At a DMV hearing, a DUI defendant awaiting license suspension has the opportunity to explain to the court why his license should not be suspended, or why he deserves to have a provisional license due to the hardship he might incur with a suspension. A person who cannot get to work or school without a car can make the argument that the hardship of not having a license will be too great for the offense with which he has been charged. All hearings are recorded and the driver and police officer will both be sworn under oath to tell the truth. The ticket violation details will be read into the record and the official violation will be noted.
The ticketing police officer will offer his testimony first and then the driver will have the opportunity to give his version of events as well as offer a reasonable explanation or excuse for the violation. It would be wise for the driver to hire an attorney to represent him. An attorney would know how to cross-examine the police officer and would know how best to present the reasonable excuse a driver might have to justify the traffic violation.
Whether or not a driver has an attorney, the DMV will need to see evidence to support the driver's case. Some types of evidence to bring are as follows:
In California, the standard for finding someone guilty of a DUI at a DMV hearing is "preponderance of the evidence" which essentially means that the evidence indicates it is more likely than not likely that someone was driving while under the influence. The preponderance of the evidence is the lowest of all standards to meet, which means it is fairly easy for the DMV to suspend a license for a DUI violation.
The DMV looks at the police report to determine the existence of evidence determining probability.
On the criminal side of a DUI or DWI, the court's standard for conviction is much higher. In order to criminally convict someone of a DWI/DUI, the evidence must offer proof beyond a reasonable doubt. This standard is the highest and the hardest for the court to prove. Most people charged with a DUI are unaware of the large number of legal defenses to a DUI. Hiring a DUI lawyer can prove to be one of the most beneficial decisions during a DUI case.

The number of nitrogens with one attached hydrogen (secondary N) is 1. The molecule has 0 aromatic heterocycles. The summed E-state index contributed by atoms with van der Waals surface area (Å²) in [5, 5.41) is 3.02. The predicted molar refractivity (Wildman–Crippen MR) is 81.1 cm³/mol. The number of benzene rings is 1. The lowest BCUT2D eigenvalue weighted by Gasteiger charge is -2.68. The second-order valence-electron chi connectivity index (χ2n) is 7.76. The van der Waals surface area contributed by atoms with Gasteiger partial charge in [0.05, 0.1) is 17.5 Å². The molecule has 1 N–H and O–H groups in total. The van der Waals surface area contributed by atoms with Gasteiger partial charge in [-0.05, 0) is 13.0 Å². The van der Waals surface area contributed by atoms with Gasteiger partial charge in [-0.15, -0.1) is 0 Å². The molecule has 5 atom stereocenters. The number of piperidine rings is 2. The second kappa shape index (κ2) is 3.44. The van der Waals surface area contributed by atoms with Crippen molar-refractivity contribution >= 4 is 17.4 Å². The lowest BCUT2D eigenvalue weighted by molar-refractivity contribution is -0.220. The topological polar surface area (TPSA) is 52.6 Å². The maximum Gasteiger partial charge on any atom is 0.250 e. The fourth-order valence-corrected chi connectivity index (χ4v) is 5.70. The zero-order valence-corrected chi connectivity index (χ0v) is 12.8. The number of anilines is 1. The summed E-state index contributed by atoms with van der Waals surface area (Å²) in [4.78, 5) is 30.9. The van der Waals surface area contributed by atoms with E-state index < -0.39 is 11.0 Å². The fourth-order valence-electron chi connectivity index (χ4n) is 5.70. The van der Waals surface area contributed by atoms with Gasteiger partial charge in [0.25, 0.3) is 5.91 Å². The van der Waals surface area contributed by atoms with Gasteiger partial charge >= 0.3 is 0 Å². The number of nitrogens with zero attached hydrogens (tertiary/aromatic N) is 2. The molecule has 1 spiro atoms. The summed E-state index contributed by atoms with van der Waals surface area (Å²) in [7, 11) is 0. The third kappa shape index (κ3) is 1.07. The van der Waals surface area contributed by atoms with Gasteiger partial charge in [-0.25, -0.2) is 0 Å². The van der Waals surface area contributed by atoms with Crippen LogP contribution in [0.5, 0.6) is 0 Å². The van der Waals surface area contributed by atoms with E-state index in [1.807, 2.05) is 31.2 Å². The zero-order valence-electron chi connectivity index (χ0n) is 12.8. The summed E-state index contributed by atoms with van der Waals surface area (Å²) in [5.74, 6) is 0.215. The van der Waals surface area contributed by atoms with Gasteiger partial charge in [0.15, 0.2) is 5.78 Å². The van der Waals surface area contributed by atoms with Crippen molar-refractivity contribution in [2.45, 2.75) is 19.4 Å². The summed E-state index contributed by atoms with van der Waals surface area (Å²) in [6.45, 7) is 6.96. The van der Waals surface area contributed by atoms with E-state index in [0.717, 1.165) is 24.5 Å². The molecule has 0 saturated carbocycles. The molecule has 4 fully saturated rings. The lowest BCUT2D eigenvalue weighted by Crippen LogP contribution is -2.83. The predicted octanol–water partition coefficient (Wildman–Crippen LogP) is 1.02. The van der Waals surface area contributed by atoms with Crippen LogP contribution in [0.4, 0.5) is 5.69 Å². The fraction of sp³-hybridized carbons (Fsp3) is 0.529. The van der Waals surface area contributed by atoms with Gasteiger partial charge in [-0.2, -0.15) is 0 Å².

States have different timelines for scheduling a hearing with the DMV. If your license was issued in Arizona, you have only 15 days from the date of your citation to schedule a hearing with the DMV.
If you do not schedule or attend your DMV hearing, you may have your license suspended, regardless of whether you plead you are not guilty. The DMV hearing is strictly administrative with regard to your driving privileges and its purpose is to decide whether your license is suspended, revoked or restricted. It has no effect on the criminal charges, fines, or jail time you might face.
As a result of a DUI conviction, your license may be suspended. Suspensions as a result of a DUI conviction require the filing of an SR-22 certificate with the DMV and payment of reinstatement fees after the period of suspension is over. The DMV requires certification of future proof of financial responsibility, which is the purpose of the SR-22 certificate. You may obtain an SR22 from any insurance company that is licensed to conduct business in your state. According to the Arizona DMV, failure to maintain proof of future financial responsibility for the required length of time may result in a loss of your driving privilege and/or vehicle registration. Insurance based on an SR-22 certificate is much more expensive than other types of insurance.
If the DMV has revoked your license due to a DUI or other drug or alcohol offense, most states require you to provide the DMV with a current evaluation from a licensed physician, psychologist or certified substance abuse counselor regarding your ability to safely operate a motor vehicle.
You will also need to submit a request for investigation to start the process of having your license reinstated. The DMV will send you an investigation packet to complete and will then investigate your criminal and driving record before determining whether you are able to receive your license.
Some states require you to request a hearing within 15 days, and some are as little as 10 days. Either way, if you do not request a hearing, most states will automatically suspend your driver's license following a DUI.